March 11, 2004

Trodding, as in Plodding?

In yesterday's New York Times an article on "Now, the search for the next diva of domesticity" explored the exciting possibilities for replacements for Martha Stewart, on the assumption that her legal troubles will cause her to lose her throne. One sentence in the article began this way: "Others trodding the Stewart path include...."

Trodding? This is an interesting mistake, in part because it obviously seemed natural enough to slip past the usually stern and vigilant NYT proofreaders.

The fate of English irregular verbs varies, of course. Lots of them retain their irregularity -- swear/swore, hide/hid, sleep/slept, go/went, freeze/froze, and so on. Some have slipped over into regularity; dream is heading in that direction, with its alternate past tenses dreamt and dreamed, both of them acceptable in Standard English. Tread itself falls into this category, according to my Webster's Collegiate dictionary, which gives a regular past tense form treaded beside the irregular past tense trod. Occasionally the slippage goes in the opposite direction: the etymologically expected past tense of wear would be weared, which existed until Middle English times, but instead we have Modern Standard English wore -- because of rhyming verbs like swear/swore, bear/bore, and tear/tore. People make up irregular past tense forms for fun, like snuck instead of sneaked, and children and second-language learners often produce irregular past tense forms.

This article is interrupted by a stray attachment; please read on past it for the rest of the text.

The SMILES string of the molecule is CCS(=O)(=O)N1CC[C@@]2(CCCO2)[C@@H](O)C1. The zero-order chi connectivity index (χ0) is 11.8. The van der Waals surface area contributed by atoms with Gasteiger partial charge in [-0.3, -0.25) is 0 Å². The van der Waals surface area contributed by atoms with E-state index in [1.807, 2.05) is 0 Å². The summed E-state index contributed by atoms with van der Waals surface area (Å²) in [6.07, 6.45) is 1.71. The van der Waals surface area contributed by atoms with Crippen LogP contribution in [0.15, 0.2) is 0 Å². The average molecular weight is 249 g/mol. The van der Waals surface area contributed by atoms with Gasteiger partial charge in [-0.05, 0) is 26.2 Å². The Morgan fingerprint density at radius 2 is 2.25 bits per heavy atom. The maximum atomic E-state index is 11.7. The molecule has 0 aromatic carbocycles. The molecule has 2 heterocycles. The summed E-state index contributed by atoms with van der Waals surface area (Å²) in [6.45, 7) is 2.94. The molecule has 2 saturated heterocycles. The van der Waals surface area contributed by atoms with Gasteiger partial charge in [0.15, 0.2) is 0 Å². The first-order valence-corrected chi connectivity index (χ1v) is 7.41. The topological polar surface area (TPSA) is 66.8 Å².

But replacing present-tense tread with trod , as in the NYT article, is the only example I can think of where a new non-past form has been based on an irregular past-tense form (though there probably are others that aren't occurring to me right now). The analogic process that produced trodding is ordinary enough, and I bet the regular verb plod played a role: both verbs have to do with walking, and both occur relatively infrequently, making them likely targets for analogical remodeling. And they rhyme. At the moment, tread is still the only Standard English non-past form of this verb; but that could change -- trod might replace it completely in the not too distant future.

Posted by Sally Thomason at March 11, 2004 10:11 AM